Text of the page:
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        Testosterone measured by 10 immunoassays and by isotope-dilution gas chromatography-mass spectrometry in sera from 116 men, women, and children.

        Commercially available testosterone immunoassays give divergent results, especially at the low concentrations seen in women. We compared immunoassays and a nonimmunochemical method that could quantify low testosterone concentrations. We measured serum testosterone in 50 men, 55 women, and 11 children with use of eight nonisotopic immunoassays, two isotopic immunoassays, and isotope-dilution gas chromatography-mass spectrometry (ID/GC-MS). Compared with ID/GC-MS, 7 of the 10 immunoassays tested overestimated testosterone concentrations in samples from women; mean immunoassay results were 46% above those obtained by ID/GC-MS. The immunoassays underestimated testosterone concentrations in samples from men, giving mean results 12% below those obtained by ID/GC-MS. In women, at concentrations of 0.6-7.2 nmol/L, 3 of the 10 immunoassays gave positive mean differences >2.0 nmol/L (range, -0.7 to 3.3 nmol/L) compared with ID/GC-MS; in men at concentrations of 8.2-58 nmol/L, 3 of the 10 immunoassays tested gave mean differences >4.0 nmol/L (range, -4.8 to 2.6 nmol/L). None of the immunoassays tested was sufficiently reliable for the investigation of sera from children and women, in whom very low (0.17 nmol/L) and low (<1.7 nmol/L) testosterone concentrations are expected.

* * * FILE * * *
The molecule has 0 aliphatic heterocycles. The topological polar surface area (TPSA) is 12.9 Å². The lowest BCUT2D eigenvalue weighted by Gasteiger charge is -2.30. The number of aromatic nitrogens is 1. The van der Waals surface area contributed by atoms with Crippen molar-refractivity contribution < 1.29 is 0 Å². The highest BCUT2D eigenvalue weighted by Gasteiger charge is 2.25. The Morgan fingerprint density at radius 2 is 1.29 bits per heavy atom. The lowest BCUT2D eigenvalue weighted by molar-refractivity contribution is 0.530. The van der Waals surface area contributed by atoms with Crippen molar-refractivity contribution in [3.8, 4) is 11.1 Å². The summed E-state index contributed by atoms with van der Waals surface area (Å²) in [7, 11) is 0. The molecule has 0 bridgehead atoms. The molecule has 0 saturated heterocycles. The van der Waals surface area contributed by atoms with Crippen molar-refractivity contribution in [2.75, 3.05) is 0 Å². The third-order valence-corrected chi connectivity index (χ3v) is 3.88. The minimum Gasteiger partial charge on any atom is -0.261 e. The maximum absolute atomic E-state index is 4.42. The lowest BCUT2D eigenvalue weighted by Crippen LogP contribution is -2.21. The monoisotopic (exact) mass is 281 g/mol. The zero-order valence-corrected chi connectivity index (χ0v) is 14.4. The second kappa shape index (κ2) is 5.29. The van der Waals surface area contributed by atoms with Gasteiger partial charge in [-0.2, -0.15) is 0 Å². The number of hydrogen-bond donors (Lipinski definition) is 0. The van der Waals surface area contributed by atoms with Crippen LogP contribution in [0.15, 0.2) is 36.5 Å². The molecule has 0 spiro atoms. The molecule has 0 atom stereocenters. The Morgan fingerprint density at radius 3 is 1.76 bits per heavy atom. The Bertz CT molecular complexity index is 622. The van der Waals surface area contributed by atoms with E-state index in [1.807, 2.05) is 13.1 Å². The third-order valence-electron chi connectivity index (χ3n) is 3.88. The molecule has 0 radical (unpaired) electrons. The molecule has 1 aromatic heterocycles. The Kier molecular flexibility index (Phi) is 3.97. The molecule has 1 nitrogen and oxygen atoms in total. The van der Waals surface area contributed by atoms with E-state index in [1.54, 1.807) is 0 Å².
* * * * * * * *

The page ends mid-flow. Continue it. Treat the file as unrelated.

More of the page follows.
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          Recent findings in the epidemiologic evidence, classification, and subtypes of acne vulgaris.

           Gary M. White (1998)
          Acne affects between 40 to 50 million individuals in the United States. Recent findings regarding the multifactorial pathogenesis of acne have facilitated a reexamination of the classification of acne and acne-related disorders. Disorders without a microcomedo as the initial pathologic condition are no longer classified as "acne." Research has also identified that the clinical characteristics of acne vary with age, pubertal status, gender, and race. These findings may have implications for the clinical management of acne and acne-related disorders.

            Author and article information

            [a ]Escola Paulista de Medicina–Universidade Federal de São Paulo (EPM-Unifesp) , Brazil
            [b ]Grupo Fleury – Pesquisa e desenvolvimento
            Author notes
            CONTACT Rocha Marco marcoderm@ Rua Eugenio Bettarello 55 ap 134B, São Paulo, SP, Brazil

            dermatologist MD and PhD at UNIFESP.


            dermatologist, professor MD and PhD at UNIFESP.


            researcher and PhD.

            Taylor & Francis
            13 October 2017
            13 October 2017
            : 9
            : 1
            © 2018 The Author(s). Published with license by Taylor & Francis

            This is an Open Access article distributed under the terms of the Creative Commons Attribution-NonCommercial-NoDerivatives License (, which permits non-commercial re-use, distribution, and reproduction in any medium, provided the original work is properly cited, and is not altered, transformed, or built upon in any way.

            Figures: 4, Tables: 1, Equations: 0, References: 28, Pages: 6
            Funded by: FLEURY
            Funded by: FUNADERSP
            Research Paper


            androsterone glucuronide, adult, female, biomarker, adt-g, acne